Today, McCabe continues to focus on systems that enable crew communication, safety and monitoring, and was also involved in technical updates to the shuttle following the 2003 Columbia accident, which now allow NASA to more comprehensively monitor the shuttle’s structural condition in real time during missions.
Stevens faculty member William Shepherd as NASA Space Shuttle Commander
Expertise of Astronauts Technology
Visiting Chief Research Scientist (and former Navy SEAL) Captain William Shepherd, Stevens flew four space missions for NASA, including his flight as the first crew commander of the International Space Station. He received the Congressional Medal of Honor for his work organizing the space station program and the 4.5-month mission in orbit with his crew.
Today, Captain Shepherd is a member of the university’s Systems Engineering Research Center (SERC), where he helps manage SERC’s “Capstone Marketplace.” Shepherd shares his knowledge and experience across multiple engineering disciplines with student engineers and mentors them as they tackle their senior design projects.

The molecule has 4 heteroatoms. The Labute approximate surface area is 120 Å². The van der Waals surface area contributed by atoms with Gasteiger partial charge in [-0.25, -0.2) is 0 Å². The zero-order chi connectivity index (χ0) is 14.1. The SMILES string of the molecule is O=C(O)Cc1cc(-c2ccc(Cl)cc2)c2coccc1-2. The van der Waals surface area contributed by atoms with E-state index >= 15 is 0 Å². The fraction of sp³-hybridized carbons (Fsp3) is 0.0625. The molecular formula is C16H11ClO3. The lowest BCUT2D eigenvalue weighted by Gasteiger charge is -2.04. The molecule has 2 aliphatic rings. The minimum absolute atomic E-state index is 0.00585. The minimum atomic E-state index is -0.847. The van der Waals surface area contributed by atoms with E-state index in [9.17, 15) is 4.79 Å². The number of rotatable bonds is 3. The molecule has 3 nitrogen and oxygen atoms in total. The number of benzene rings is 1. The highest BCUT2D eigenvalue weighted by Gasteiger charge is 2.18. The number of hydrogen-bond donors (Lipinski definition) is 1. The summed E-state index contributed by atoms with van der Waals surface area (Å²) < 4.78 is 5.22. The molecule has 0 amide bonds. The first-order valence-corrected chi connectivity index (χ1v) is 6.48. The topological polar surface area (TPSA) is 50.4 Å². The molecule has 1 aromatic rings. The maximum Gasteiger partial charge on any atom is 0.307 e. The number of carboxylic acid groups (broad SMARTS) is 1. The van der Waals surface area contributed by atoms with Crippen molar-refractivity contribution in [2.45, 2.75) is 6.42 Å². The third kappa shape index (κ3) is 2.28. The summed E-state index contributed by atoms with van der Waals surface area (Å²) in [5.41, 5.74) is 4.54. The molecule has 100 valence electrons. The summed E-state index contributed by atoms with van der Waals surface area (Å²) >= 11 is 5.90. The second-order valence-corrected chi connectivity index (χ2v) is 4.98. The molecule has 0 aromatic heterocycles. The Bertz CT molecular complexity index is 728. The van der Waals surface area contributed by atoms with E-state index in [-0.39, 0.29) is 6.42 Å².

Lunar and planetary wonderrings Technology
Stevens student teams also have a long and successful history of competing in NASA-sponsored challenges, including a 2019 team that placed second in the nation in the agency’s Moon to Mars Ice & Prospecting Challenge with a semi-autonomous rover that can retrieve water from ice deposits buried under simulated Martian or lunar soil using a special copper-tipped drill.
Codenamed DEIMOS (Drill-based Extraction of Ice-water and Martian Overburden System), the prototype was awarded for producing the cleanest water in the competition as well as the most accurate digital core samples. Mechanical engineering professor Eric Williams advised the team, which received a $10,000 grant from NASA as well as additional sponsorship from Protolabs, a leading digital manufacturing resource for rapid prototyping.
More recent student projects that have entered NASA competitions have included a lunar-roving project designed for particularly sandy environments. The team’s design includes fins to keep the unit stable when traveling or sampling on sandy surfaces — and was unveiled at the university’s Innovation Expo 2022 in May.